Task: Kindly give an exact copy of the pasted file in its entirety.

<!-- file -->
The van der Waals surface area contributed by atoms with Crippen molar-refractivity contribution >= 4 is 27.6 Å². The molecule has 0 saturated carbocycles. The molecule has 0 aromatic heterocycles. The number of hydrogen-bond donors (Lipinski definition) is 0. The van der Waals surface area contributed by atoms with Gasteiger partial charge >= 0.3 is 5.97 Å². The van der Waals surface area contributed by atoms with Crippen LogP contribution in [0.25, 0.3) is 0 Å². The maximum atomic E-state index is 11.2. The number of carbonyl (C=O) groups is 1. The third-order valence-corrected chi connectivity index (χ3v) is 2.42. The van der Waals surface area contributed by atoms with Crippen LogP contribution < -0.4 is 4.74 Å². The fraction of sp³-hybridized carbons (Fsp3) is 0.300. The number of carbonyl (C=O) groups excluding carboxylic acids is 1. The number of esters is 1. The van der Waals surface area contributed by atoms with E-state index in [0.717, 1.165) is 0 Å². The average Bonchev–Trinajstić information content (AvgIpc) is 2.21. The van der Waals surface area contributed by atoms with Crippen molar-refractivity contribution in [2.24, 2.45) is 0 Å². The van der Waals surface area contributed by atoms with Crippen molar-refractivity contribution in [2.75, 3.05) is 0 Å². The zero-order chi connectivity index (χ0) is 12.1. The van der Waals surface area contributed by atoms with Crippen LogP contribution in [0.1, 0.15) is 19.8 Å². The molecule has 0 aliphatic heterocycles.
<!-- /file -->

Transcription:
The van der Waals surface area contributed by atoms with Crippen molar-refractivity contribution >= 4 is 27.6 Å². The molecule has 0 saturated carbocycles. The molecule has 0 aromatic heterocycles. The number of hydrogen-bond donors (Lipinski definition) is 0. The van der Waals surface area contributed by atoms with Gasteiger partial charge >= 0.3 is 5.97 Å². The van der Waals surface area contributed by atoms with Crippen LogP contribution in [0.25, 0.3) is 0 Å². The maximum atomic E-state index is 11.2. The number of carbonyl (C=O) groups is 1. The third-order valence-corrected chi connectivity index (χ3v) is 2.42. The van der Waals surface area contributed by atoms with Crippen LogP contribution < -0.4 is 4.74 Å². The fraction of sp³-hybridized carbons (Fsp3) is 0.300. The number of carbonyl (C=O) groups excluding carboxylic acids is 1. The number of esters is 1. The van der Waals surface area contributed by atoms with E-state index in [0.717, 1.165) is 0 Å². The average Bonchev–Trinajstić information content (AvgIpc) is 2.21. The van der Waals surface area contributed by atoms with Crippen molar-refractivity contribution in [2.24, 2.45) is 0 Å². The van der Waals surface area contributed by atoms with Crippen molar-refractivity contribution in [2.75, 3.05) is 0 Å². The zero-order chi connectivity index (χ0) is 12.1. The van der Waals surface area contributed by atoms with Crippen LogP contribution in [0.1, 0.15) is 19.8 Å². The molecule has 0 aliphatic heterocycles.